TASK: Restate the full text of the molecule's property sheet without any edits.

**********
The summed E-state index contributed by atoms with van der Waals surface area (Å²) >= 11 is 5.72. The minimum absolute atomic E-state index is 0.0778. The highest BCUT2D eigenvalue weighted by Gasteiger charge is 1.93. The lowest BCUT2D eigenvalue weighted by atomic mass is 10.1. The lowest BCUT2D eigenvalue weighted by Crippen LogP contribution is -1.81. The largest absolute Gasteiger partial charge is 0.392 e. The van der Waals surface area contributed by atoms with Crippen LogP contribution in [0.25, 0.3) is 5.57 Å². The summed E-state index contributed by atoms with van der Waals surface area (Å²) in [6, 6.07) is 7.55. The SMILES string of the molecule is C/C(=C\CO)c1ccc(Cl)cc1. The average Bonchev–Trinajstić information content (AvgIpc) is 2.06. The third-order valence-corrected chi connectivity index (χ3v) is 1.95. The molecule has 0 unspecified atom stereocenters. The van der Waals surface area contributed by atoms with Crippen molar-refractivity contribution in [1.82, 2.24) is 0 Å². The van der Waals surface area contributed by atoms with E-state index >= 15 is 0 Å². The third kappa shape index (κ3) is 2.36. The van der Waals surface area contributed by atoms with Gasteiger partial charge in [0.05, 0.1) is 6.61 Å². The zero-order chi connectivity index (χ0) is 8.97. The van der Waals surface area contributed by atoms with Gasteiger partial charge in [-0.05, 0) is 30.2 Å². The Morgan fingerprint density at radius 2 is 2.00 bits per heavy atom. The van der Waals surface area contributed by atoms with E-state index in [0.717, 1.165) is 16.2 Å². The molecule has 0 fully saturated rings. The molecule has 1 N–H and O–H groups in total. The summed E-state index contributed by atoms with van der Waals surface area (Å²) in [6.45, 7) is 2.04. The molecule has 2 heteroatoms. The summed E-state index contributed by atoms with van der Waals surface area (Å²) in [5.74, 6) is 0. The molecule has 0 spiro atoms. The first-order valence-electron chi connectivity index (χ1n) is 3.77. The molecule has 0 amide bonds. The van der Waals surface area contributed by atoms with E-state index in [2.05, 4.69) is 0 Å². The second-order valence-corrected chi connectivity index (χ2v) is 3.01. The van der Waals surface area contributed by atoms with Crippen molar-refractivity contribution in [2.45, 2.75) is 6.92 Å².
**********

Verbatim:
The summed E-state index contributed by atoms with van der Waals surface area (Å²) >= 11 is 5.72. The minimum absolute atomic E-state index is 0.0778. The highest BCUT2D eigenvalue weighted by Gasteiger charge is 1.93. The lowest BCUT2D eigenvalue weighted by atomic mass is 10.1. The lowest BCUT2D eigenvalue weighted by Crippen LogP contribution is -1.81. The largest absolute Gasteiger partial charge is 0.392 e. The van der Waals surface area contributed by atoms with Crippen LogP contribution in [0.25, 0.3) is 5.57 Å². The summed E-state index contributed by atoms with van der Waals surface area (Å²) in [6, 6.07) is 7.55. The SMILES string of the molecule is C/C(=C\CO)c1ccc(Cl)cc1. The average Bonchev–Trinajstić information content (AvgIpc) is 2.06. The third-order valence-corrected chi connectivity index (χ3v) is 1.95. The molecule has 0 unspecified atom stereocenters. The van der Waals surface area contributed by atoms with Crippen molar-refractivity contribution in [1.82, 2.24) is 0 Å². The van der Waals surface area contributed by atoms with E-state index >= 15 is 0 Å². The third kappa shape index (κ3) is 2.36. The van der Waals surface area contributed by atoms with Gasteiger partial charge in [0.05, 0.1) is 6.61 Å². The zero-order chi connectivity index (χ0) is 8.97. The van der Waals surface area contributed by atoms with Gasteiger partial charge in [-0.05, 0) is 30.2 Å². The Morgan fingerprint density at radius 2 is 2.00 bits per heavy atom. The van der Waals surface area contributed by atoms with E-state index in [0.717, 1.165) is 16.2 Å². The molecule has 0 fully saturated rings. The molecule has 1 N–H and O–H groups in total. The summed E-state index contributed by atoms with van der Waals surface area (Å²) in [6.45, 7) is 2.04. The molecule has 2 heteroatoms. The summed E-state index contributed by atoms with van der Waals surface area (Å²) in [5.74, 6) is 0. The molecule has 0 spiro atoms. The first-order valence-electron chi connectivity index (χ1n) is 3.77. The molecule has 0 amide bonds. The van der Waals surface area contributed by atoms with E-state index in [2.05, 4.69) is 0 Å². The second-order valence-corrected chi connectivity index (χ2v) is 3.01. The van der Waals surface area contributed by atoms with Crippen molar-refractivity contribution in [2.45, 2.75) is 6.92 Å².